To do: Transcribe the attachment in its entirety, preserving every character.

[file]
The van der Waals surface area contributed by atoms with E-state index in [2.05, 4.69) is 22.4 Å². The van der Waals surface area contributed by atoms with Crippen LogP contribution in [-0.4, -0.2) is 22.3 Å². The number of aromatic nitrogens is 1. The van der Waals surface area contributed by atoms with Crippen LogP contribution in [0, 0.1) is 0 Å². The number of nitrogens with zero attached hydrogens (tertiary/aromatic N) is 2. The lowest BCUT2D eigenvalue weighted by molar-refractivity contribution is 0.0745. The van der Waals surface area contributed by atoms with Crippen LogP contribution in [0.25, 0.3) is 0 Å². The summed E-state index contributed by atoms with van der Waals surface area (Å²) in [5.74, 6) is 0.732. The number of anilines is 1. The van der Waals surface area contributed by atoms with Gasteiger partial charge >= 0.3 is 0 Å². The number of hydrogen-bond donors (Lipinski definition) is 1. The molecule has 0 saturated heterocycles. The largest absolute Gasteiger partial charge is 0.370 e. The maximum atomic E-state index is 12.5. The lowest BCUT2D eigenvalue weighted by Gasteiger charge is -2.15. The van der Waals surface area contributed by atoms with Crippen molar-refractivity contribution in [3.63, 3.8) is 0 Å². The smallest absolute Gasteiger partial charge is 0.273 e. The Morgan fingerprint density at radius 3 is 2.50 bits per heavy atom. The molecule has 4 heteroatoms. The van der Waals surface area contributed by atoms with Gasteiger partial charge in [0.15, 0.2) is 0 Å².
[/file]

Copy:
The van der Waals surface area contributed by atoms with E-state index in [2.05, 4.69) is 22.4 Å². The van der Waals surface area contributed by atoms with Crippen LogP contribution in [-0.4, -0.2) is 22.3 Å². The number of aromatic nitrogens is 1. The van der Waals surface area contributed by atoms with Crippen LogP contribution in [0, 0.1) is 0 Å². The number of nitrogens with zero attached hydrogens (tertiary/aromatic N) is 2. The lowest BCUT2D eigenvalue weighted by molar-refractivity contribution is 0.0745. The van der Waals surface area contributed by atoms with Crippen LogP contribution in [0.25, 0.3) is 0 Å². The summed E-state index contributed by atoms with van der Waals surface area (Å²) in [5.74, 6) is 0.732. The number of anilines is 1. The van der Waals surface area contributed by atoms with Gasteiger partial charge >= 0.3 is 0 Å². The number of hydrogen-bond donors (Lipinski definition) is 1. The molecule has 0 saturated heterocycles. The largest absolute Gasteiger partial charge is 0.370 e. The maximum atomic E-state index is 12.5. The lowest BCUT2D eigenvalue weighted by Gasteiger charge is -2.15. The van der Waals surface area contributed by atoms with Crippen molar-refractivity contribution in [3.63, 3.8) is 0 Å². The smallest absolute Gasteiger partial charge is 0.273 e. The Morgan fingerprint density at radius 3 is 2.50 bits per heavy atom. The molecule has 4 heteroatoms. The van der Waals surface area contributed by atoms with Gasteiger partial charge in [0.15, 0.2) is 0 Å².